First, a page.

Shortly after Ikemefuna's death, things begin to go wrong for Okonkwo.His sickly daughter Ezinma falls unexpectedly ill and it is feared she may die; during a gun salute at Ezeudu's funeral, Okonkwo's gun accidentally explodes and kills Ezeudu's son.As the number of converts increases, the foothold of the white people grows and a new government is introduced.
Shortly after Ikemefuna's death, things begin to go wrong for Okonkwo.His sickly daughter Ezinma falls unexpectedly ill and it is feared she may die; during a gun salute at Ezeudu's funeral, Okonkwo's gun accidentally explodes and kills Ezeudu's son.As the number of converts increases, the foothold of the white people grows and a new government is introduced.Tags: Writing A Good Research ProposalTopics To Do An Argumentative Essay OnHelp On Writing A BookClaim Of Fact Essay TopicsEssays About Dance CollegesBerry College Application EssayDiagnostic Essay Prompts College
Okonkwo is selected by the elders to be the guardian of Ikemefuna, a boy taken by the clan as a peace settlement between Umuofia and another clan after Ikemefuna's father killed an Umuofian woman.
The boy lives with Okonkwo's family and Okonkwo grows fond of him, although Okonkwo doesn't show his fondness so as to not appear weak.
He wants to dispel his father Unoka’s tainted legacy of unpaid debts, a neglected wife and children, and cowardice at the sight of blood.
Okonkwo works to build his wealth entirely on his own, as Unoka died a shameful death and left many unpaid debts.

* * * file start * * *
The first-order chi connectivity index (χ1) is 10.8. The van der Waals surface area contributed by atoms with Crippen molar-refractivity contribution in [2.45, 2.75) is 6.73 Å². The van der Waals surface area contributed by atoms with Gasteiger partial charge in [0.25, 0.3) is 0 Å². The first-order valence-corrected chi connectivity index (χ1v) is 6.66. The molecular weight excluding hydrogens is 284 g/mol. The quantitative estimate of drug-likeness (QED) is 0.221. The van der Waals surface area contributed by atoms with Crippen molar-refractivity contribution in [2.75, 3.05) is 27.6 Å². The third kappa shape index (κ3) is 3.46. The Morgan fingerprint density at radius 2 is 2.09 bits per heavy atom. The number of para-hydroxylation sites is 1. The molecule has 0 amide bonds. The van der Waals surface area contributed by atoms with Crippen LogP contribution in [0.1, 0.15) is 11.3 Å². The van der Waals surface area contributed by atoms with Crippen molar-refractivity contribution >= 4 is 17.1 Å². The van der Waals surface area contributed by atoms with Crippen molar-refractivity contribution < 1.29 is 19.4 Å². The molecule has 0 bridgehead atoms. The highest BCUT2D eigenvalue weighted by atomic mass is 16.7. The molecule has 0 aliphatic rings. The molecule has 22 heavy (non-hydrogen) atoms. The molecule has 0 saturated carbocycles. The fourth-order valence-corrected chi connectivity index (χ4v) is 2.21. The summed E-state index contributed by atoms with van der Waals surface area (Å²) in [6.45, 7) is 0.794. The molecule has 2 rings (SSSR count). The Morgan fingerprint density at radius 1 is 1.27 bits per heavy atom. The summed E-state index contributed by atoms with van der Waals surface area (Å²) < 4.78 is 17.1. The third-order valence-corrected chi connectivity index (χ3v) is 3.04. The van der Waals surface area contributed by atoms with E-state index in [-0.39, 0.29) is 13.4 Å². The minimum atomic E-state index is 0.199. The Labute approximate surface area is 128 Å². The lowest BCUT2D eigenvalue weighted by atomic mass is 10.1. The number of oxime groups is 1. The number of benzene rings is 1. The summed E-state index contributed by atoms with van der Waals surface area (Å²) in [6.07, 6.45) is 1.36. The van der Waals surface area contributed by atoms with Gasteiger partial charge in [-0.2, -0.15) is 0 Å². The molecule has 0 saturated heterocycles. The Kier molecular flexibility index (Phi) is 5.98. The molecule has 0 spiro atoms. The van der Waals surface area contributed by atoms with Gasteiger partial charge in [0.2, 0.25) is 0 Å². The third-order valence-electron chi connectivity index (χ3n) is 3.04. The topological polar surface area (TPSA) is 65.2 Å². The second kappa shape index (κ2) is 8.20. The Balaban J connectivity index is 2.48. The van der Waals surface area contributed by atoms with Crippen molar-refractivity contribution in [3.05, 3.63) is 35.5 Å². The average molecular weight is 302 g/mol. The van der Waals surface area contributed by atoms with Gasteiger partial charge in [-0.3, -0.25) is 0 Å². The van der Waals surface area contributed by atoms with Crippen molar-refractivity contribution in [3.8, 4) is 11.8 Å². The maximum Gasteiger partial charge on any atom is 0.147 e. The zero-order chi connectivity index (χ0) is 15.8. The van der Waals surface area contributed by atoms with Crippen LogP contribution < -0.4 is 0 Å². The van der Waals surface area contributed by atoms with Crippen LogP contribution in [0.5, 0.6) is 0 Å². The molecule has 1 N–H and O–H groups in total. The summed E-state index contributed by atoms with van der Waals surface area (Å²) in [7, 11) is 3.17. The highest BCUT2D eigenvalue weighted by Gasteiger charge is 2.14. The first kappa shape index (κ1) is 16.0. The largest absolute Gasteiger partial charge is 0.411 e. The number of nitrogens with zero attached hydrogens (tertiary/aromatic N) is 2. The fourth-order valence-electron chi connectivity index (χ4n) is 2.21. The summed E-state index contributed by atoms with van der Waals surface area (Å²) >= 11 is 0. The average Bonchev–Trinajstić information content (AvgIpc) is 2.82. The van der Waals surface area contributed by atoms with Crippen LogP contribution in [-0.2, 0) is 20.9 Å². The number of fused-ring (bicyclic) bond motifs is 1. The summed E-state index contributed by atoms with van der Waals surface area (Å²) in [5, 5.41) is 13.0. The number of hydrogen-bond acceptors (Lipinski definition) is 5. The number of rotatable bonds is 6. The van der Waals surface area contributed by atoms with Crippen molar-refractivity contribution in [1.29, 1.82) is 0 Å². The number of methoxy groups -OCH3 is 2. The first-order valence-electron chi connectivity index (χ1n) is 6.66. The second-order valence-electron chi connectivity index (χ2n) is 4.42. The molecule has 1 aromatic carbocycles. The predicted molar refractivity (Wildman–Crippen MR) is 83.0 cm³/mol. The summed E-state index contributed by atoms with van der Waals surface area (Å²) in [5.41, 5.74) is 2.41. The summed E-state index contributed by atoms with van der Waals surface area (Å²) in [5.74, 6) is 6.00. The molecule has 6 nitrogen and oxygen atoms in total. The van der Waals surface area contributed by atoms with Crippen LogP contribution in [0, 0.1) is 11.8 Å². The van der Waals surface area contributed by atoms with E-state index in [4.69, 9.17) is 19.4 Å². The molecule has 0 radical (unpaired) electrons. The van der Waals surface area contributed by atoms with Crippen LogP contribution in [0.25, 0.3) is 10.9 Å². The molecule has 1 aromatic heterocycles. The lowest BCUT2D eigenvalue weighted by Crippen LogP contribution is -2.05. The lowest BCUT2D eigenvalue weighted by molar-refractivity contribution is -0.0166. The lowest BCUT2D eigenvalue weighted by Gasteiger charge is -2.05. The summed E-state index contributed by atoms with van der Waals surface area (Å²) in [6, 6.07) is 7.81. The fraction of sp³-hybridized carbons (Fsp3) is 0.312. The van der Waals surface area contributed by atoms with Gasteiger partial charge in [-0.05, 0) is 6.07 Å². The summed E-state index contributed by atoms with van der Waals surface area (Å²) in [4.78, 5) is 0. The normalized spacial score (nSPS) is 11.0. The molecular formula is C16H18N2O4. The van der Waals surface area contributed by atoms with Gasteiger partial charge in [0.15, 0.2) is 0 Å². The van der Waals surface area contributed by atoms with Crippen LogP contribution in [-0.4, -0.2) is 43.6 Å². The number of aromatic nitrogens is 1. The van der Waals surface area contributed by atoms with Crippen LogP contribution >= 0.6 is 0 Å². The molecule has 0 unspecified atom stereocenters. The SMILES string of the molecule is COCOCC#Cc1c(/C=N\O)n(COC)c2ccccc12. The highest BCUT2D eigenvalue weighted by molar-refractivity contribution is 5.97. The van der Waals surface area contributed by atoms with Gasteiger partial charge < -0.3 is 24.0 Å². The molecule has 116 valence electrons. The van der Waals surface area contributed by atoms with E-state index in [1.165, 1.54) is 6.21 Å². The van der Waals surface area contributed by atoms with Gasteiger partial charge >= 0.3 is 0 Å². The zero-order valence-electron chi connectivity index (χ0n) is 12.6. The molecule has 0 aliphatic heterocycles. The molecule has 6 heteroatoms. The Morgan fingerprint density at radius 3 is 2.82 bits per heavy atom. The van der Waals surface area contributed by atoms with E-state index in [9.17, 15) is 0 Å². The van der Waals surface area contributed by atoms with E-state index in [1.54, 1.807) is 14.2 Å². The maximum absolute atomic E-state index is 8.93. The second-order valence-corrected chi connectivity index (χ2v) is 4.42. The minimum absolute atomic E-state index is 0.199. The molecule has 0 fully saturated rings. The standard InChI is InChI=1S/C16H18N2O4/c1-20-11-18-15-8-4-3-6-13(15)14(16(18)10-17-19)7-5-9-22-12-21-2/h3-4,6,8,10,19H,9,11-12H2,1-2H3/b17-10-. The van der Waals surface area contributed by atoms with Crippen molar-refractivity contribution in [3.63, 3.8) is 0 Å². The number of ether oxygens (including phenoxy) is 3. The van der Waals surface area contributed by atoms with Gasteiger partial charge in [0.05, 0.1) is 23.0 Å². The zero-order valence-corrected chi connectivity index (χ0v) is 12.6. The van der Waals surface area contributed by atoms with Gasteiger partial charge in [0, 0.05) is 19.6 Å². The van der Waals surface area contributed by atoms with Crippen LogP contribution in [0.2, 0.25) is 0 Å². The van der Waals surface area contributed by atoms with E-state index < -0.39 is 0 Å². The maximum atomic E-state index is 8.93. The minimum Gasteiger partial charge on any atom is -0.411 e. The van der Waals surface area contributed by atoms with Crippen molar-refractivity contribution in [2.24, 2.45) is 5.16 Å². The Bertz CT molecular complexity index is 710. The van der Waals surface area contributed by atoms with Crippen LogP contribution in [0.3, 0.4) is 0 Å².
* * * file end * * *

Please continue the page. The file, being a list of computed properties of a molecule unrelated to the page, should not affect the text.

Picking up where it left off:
He is also obsessed with his masculinity, and any slight compromise on this is swiftly destroyed.
As a result, he often beats his wives and children, and is unkind to his neighbours.However, his drive to escape the legacy of his father leads him to be wealthy, courageous, and powerful among the people of his village.He is a leader of his village, and he has attained a position in his society for which he has striven all his life.Things Fall Apart was followed by a sequel, No Longer at Ease (1960), originally written as the second part of a larger work along with Arrow of God (1964).Achebe states that his two later novels A Man of the People (1966) and Anthills of the Savannah (1987), while not featuring Okonkwo's descendants, are spiritual successors to the previous novels in chronicling African history.The novel's protagonist Okonkwo is famous in the villages of Umuofia for being a wrestling champion, defeating a wrestler nicknamed "Amalinze The Cat" (because he never lands on his back).Okonkwo is strong, hard-working, and strives to show no weakness.When messengers of the white government try to stop the meeting, Okonkwo beheads one of them.Because the crowd allows the other messengers to escape, and does not fight alongside Okonkwo, he realizes with despair that the people of Umuofia are not going to fight to protect themselves — his society's response to such a conflict, which for so long had been predictable and dictated by tradition, is changing.The boy looks up to Okonkwo and considers him a second father.The Oracle of Umuofia eventually pronounces that the boy must be killed.